How much sleep did you get last night? According to Gallups estimates, almost half the people youll run into today are suffering from some level of sleep deprivation. Missing sleep worsens your mood, weakens your memory, and harms your decision-making all day long.
Since most of us can’t sleep later in the morning than we currently do, the only option is to get to bed earlier. And yet we don’t. Why? The reason is twofold. First, we’re so busy during the day that the only time we have to ourselves is late in the evening – so we stay up late because it’s our only downtime. Second, we have less willpower when we’re tired, which makes it tougher to force ourselves into bed.
So, how do you get to bed earlier and get more sleep? Here are a few suggestions, based on goal-setting research.
Start by identifying an exact time when you want to be in bed. Be specific. Trying to go to bed “as early as possible” is hard to achieve because it doesn’t give you a clear idea of what success looks like. Instead, think about when you need to get up in the morning and work backwards. Try to give yourself 8 hours, meaning that if you’d like to be up by 6:45am, aim to be under the covers no later than 10:45pm.
Next, do a nighttime audit of how you spend your time after work. For one or two evenings, don’t try to change anything—simply log everything that happens from the moment you arrive home until you go to bed. What you may discover is that instead of eliminating activities that you enjoy and are keeping you up late (say, watching television between 10:30 and 11:00), you can start doing them earlier by cutting back on something unproductive that’s eating up your time earlier on (like mindlessly scanning Facebook between 8:30 and 9:00).
Once you’ve established a specific bedtime goal and found ways of rooting out time-sinks, turn your attention to creating a pre-sleep ritual that helps you relax and look forward to going to bed. A major impediment to getting to sleep on time is that when 11:00pm rolls around, the prospect of lying in bed is not as appealing as squeezing in a quick sitcom or scanning tomorrow’s newspaper headlines on your smartphone. Logically, we know we should be resting, but emotionally we’d prefer to be doing something else.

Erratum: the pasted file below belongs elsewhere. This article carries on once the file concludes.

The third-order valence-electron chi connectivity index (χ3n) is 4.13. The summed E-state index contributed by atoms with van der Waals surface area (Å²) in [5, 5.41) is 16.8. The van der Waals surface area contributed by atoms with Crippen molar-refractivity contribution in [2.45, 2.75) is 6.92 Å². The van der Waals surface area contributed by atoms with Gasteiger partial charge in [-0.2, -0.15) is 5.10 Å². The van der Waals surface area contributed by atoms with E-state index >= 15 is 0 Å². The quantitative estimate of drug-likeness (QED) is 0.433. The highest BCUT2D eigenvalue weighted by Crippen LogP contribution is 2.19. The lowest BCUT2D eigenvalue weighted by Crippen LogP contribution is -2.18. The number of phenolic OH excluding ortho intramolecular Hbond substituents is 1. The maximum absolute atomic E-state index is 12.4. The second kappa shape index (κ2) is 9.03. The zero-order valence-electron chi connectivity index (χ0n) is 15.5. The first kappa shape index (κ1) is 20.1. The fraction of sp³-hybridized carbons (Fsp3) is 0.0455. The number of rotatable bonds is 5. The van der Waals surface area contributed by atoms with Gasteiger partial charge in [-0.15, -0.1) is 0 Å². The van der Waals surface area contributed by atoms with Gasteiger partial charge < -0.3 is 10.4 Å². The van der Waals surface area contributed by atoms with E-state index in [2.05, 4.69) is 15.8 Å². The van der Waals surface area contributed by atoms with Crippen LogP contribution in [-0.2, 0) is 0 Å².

Experts recommend giving yourself at least 30 minutes each night to wind down before attempting to sleep. You might also try setting an alarm on your smartphone letting you know when it’s time to begin, so that the process becomes automatic.
However you choose to use the time before bed, do your best to keep this time free of negative energy. Avoid raising delicate topics with your spouse, and don’t even set your morning alarm right before going to bed – it will just get your mind thinking about the stresses of the next day. (Instead, re-set your alarm for the following morning right when you wake up.)
And finally, keep a notepad and a light-up pen nearby. If you think of something you need to do the next day, jot it down instead of reaching for your smartphone. Do the same for any important thought that pops into your head as you are trying to fall asleep. Once you’ve written it down, you’ll find it’s a lot easier to let go. Read more…